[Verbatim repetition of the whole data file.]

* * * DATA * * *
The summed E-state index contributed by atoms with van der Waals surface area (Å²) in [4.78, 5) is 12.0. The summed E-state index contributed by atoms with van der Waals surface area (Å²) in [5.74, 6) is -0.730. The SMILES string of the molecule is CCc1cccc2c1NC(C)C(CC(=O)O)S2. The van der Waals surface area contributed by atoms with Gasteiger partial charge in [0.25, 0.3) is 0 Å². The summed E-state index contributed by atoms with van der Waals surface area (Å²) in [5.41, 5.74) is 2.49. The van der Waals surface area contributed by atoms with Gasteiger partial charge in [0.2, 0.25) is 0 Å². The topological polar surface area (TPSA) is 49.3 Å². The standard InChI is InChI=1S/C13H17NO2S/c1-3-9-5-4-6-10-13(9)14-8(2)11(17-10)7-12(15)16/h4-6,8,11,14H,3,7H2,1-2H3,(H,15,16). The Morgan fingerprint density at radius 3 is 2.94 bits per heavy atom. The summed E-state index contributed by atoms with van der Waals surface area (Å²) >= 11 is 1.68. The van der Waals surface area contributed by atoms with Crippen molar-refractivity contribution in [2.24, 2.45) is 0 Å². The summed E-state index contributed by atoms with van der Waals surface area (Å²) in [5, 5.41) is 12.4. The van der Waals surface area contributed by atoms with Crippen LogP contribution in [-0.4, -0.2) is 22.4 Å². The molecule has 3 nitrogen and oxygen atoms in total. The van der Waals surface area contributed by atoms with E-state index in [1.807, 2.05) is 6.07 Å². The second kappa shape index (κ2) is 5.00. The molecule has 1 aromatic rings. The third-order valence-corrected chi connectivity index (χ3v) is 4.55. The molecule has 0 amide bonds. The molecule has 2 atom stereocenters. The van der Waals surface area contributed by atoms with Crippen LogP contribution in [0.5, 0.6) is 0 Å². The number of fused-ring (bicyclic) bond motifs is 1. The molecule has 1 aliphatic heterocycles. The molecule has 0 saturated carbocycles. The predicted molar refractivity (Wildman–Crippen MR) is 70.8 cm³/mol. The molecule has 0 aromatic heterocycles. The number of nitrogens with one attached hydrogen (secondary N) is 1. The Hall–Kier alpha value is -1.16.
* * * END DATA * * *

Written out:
The summed E-state index contributed by atoms with van der Waals surface area (Å²) in [4.78, 5) is 12.0. The summed E-state index contributed by atoms with van der Waals surface area (Å²) in [5.74, 6) is -0.730. The SMILES string of the molecule is CCc1cccc2c1NC(C)C(CC(=O)O)S2. The van der Waals surface area contributed by atoms with Gasteiger partial charge in [0.25, 0.3) is 0 Å². The summed E-state index contributed by atoms with van der Waals surface area (Å²) in [5.41, 5.74) is 2.49. The van der Waals surface area contributed by atoms with Gasteiger partial charge in [0.2, 0.25) is 0 Å². The topological polar surface area (TPSA) is 49.3 Å². The standard InChI is InChI=1S/C13H17NO2S/c1-3-9-5-4-6-10-13(9)14-8(2)11(17-10)7-12(15)16/h4-6,8,11,14H,3,7H2,1-2H3,(H,15,16). The Morgan fingerprint density at radius 3 is 2.94 bits per heavy atom. The summed E-state index contributed by atoms with van der Waals surface area (Å²) >= 11 is 1.68. The van der Waals surface area contributed by atoms with Crippen molar-refractivity contribution in [2.24, 2.45) is 0 Å². The summed E-state index contributed by atoms with van der Waals surface area (Å²) in [5, 5.41) is 12.4. The van der Waals surface area contributed by atoms with Crippen LogP contribution in [-0.4, -0.2) is 22.4 Å². The molecule has 3 nitrogen and oxygen atoms in total. The van der Waals surface area contributed by atoms with E-state index in [1.807, 2.05) is 6.07 Å². The second kappa shape index (κ2) is 5.00. The molecule has 1 aromatic rings. The third-order valence-corrected chi connectivity index (χ3v) is 4.55. The molecule has 0 amide bonds. The molecule has 2 atom stereocenters. The van der Waals surface area contributed by atoms with Crippen LogP contribution in [0.5, 0.6) is 0 Å². The number of fused-ring (bicyclic) bond motifs is 1. The molecule has 1 aliphatic heterocycles. The molecule has 0 saturated carbocycles. The predicted molar refractivity (Wildman–Crippen MR) is 70.8 cm³/mol. The molecule has 0 aromatic heterocycles. The number of nitrogens with one attached hydrogen (secondary N) is 1. The Hall–Kier alpha value is -1.16.